Falling in love with Sherman Alexie at BookFest St. Louis
In introducing Sherman Alexie, who was about give the first ever keynote of the first ever annual BookFest St. Louis, the event mediator ended her spiel by welcoming the talented author, poet and performer to the stage. It did not take me long to realize why the mediator had chosen to add that final title: Alexie’s energy and charisma spread like wildfire through the audience the moment he bounded onto the stage. We were in for a show.
I had very little knowledge of Sherman Alexie going into the evening talk that took place on Friday, Sept. 22 in the Central West End. I had not even read “The Absolutely True Diary of a Part-Time Indian,” Alexie’s highly celebrated young adult novel that won him a National Book Award and the attention of some of his now most loyal, dedicated readers. I also was not aware of the wide range of his oeuvre: Besides authoring novels, collections of short stories, a picture book and many poems, Alexie has also served as a screenwriter and public speaker. St. Louis was one of the stops of his current book tour, in which the writer is promoting his new memoir, “You Don’t Have to Say You Love Me.”
Alexie, who grew up on the Spokane Indian Reservation, is known for exploring the tensions between the Native American and white worlds in his works. He has always drawn on personal experiences in his writing about alcoholism, violence and family relationships. The new memoir—which delves into Alexie’s relationship with his mother, who passed away in 2015—is a more explicit look into his life. The author’s talk, while frequently drifting into unexpected, fascinating directions, orbited around his life during the last months of his mother’s life, his return to his reservation for the funeral and the kinds of negotiations with himself and his past that this visit back prompted.
It was not at all the sort of author talk I had imagined it would be—it was far better. Alexie did not read at all from the book he was there to promote. Instead, he gave the impression of speaking about wherever his mind took him in the conversation between his thoughts and the finished memoir, a copy of which each audience member had received as part of the $40 ticket. It was as though we were all holding the road maps of Alexie’s journey through complex and troubling family dynamics, and the author was our oral guide for the evening. He was excelling at the performance, reading the mood of the audience perfectly and feeding off its energy. We, meanwhile, were hanging onto every last syllable.
Even though Alexie’s works frequently deal with emotionally tasking topics, he is known for injecting everything he does with loveable humor and wit. The first 20 minutes of his talk were essentially a stand-up comedy routine, full of evocative jokes with personal and political resonances. They touched on everything from pretentious literary speaker practices to spouse swap parties to pertinent political issues, including the recent protests on the Delmar Loop. He spoke boldly about the “monster in the White House” and about the frequently misinformed perspectives of white people. Yet—even when he was addressing the persistently troubling status of minorities in our community—his tone, though somber, was never vindictive. There was a lightness even in his gravity, a generosity of spirit in his manner of confronting others’ abuse. It seemed impossible to me in that moment that anyone could ever dislike this kind, humble man with the powerful voice.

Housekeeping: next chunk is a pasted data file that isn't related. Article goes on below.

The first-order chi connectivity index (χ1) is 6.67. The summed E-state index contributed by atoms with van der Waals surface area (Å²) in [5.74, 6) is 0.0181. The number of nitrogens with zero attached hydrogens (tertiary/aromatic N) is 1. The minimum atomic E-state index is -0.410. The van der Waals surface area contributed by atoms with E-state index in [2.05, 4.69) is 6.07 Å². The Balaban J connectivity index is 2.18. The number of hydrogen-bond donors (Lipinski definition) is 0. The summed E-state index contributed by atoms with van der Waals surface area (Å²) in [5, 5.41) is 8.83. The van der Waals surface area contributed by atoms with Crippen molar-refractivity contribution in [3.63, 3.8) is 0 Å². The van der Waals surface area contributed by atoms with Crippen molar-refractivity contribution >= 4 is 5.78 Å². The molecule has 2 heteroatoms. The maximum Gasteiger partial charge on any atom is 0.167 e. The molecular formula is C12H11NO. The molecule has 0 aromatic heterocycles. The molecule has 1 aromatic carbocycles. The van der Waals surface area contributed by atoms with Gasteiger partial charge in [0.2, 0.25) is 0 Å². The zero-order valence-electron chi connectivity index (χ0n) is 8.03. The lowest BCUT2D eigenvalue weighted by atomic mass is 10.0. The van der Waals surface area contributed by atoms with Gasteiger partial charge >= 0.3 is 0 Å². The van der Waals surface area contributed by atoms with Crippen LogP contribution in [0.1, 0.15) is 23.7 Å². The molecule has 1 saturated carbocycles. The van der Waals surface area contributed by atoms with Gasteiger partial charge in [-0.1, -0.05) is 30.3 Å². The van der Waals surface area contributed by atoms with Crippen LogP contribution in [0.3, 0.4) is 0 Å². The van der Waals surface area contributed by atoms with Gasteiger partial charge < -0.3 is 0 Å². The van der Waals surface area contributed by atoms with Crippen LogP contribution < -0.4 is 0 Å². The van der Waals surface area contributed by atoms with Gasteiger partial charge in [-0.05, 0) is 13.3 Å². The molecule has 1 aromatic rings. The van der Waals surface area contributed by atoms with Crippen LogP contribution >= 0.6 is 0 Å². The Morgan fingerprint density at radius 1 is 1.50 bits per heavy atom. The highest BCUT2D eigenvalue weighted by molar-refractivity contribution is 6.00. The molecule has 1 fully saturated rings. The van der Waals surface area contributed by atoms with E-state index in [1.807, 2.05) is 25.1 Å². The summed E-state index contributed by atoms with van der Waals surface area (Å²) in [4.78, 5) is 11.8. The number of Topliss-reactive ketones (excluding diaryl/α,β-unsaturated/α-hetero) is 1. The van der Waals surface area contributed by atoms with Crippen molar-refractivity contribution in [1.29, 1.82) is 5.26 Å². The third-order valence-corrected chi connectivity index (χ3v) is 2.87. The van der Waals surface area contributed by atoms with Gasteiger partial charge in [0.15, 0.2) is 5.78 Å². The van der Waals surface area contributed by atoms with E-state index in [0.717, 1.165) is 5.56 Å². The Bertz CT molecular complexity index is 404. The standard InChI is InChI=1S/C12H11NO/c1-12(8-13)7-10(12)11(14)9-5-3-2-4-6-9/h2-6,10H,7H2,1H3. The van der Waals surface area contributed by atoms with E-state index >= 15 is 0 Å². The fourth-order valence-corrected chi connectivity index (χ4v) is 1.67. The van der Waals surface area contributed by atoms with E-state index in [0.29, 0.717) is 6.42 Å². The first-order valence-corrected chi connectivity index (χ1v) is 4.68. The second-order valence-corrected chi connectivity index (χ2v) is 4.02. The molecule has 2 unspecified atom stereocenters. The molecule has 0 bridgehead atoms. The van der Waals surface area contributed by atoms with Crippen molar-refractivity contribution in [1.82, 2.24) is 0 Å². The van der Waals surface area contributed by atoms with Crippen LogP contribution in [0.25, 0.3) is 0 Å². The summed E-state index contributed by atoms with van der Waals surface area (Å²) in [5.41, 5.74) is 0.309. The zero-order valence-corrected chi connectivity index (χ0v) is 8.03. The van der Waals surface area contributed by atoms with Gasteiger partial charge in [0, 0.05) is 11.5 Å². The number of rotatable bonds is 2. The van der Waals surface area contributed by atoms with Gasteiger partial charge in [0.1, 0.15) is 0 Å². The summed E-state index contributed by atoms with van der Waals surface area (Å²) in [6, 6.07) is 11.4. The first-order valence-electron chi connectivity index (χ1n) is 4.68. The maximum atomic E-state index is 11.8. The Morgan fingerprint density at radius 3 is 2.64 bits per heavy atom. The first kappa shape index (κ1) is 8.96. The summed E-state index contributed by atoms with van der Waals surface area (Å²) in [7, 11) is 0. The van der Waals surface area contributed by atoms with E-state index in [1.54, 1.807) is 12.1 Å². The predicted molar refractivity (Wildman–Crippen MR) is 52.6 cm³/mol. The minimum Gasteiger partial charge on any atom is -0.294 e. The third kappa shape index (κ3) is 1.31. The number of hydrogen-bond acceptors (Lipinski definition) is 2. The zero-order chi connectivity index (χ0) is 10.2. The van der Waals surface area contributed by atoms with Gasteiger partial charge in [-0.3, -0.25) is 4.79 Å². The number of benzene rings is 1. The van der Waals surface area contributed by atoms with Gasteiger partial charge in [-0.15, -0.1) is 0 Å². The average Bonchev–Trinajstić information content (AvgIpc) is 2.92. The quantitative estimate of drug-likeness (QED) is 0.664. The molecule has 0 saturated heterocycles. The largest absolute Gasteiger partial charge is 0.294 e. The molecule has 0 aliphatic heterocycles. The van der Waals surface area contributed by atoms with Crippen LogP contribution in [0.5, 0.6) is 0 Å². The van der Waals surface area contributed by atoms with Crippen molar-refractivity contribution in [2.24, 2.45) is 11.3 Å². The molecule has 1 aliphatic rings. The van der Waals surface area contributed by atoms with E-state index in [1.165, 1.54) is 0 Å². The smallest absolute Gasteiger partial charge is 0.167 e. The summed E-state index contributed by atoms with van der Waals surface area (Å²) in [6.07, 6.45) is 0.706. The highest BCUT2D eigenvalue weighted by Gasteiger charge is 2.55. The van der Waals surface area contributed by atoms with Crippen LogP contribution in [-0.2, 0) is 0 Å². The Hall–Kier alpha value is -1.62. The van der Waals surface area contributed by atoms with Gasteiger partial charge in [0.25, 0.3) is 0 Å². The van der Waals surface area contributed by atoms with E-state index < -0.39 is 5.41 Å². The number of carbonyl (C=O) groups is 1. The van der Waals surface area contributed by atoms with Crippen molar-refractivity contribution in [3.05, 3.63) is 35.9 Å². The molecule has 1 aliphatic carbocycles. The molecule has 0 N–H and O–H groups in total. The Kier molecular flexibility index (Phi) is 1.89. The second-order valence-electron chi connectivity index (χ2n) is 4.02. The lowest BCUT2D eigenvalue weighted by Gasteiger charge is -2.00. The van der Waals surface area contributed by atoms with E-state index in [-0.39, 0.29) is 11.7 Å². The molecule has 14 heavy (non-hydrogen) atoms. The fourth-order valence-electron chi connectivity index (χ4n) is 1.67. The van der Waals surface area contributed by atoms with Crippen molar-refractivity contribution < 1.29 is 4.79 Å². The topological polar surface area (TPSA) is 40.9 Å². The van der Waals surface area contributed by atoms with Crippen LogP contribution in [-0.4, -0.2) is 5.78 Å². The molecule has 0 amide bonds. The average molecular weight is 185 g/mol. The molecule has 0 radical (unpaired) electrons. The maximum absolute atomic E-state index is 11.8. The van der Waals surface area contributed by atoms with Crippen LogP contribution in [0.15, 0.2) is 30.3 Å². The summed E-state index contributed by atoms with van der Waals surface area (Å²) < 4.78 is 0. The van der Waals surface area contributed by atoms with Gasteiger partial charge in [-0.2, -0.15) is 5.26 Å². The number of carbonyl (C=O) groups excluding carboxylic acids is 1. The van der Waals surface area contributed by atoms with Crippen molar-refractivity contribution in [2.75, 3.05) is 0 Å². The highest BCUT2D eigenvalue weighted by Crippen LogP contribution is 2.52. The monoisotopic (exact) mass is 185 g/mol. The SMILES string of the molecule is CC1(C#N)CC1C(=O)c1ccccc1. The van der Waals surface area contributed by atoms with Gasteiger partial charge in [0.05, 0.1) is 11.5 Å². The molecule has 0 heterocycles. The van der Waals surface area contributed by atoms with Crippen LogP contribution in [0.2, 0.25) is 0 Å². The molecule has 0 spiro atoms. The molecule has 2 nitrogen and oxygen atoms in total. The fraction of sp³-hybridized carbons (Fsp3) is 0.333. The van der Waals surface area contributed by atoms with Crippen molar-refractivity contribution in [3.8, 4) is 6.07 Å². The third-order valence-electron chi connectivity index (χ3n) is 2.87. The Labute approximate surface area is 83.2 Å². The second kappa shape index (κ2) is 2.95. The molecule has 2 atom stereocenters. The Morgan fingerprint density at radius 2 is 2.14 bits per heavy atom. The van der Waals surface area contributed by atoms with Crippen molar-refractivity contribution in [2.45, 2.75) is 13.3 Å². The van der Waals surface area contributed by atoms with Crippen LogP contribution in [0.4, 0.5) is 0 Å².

Even as Alexie delved deeper into the sometimes dark and sometimes joyful stories of his own life, the personal and political layers continued to overlap. While encouraging everyone in the audience to keep resisting, and to resist according to their talents, he meditated openly on whether writing actually has any practical effect on political realities in contemporary America. He made a joke about poets who think they are dramatically shifting the world with their words when they only have 25 people come to their readings (18 of whom are waiting for their turn at open mike): When people are being killed in the streets, it can be difficult to conceive of a poem as an effective tool of resistance.
Yet, what has been so remarkable about touring for the memoir, Alexie told us, is that people have reciprocated his openness and honesty with their own concessions to vulnerability. Throughout the tour, people, feeling impassioned by everything Alexie shared in his memoir, have been sharing their stories of their own relationships with their mothers, both the good and bad. For Alexie, it seemed that, in the midst of such frustrating times politically, one form of resistance might in fact be to make those connections between those struggling from similar forms of abuse—whether they be in the home or in our daily interactions with the world—more palpable, more real. There is strength in that interaction, that exchange of experiences that alerts us to the ways that we are both similar and different.
Needless to say, I am a new fan of Sherman Alexie’s.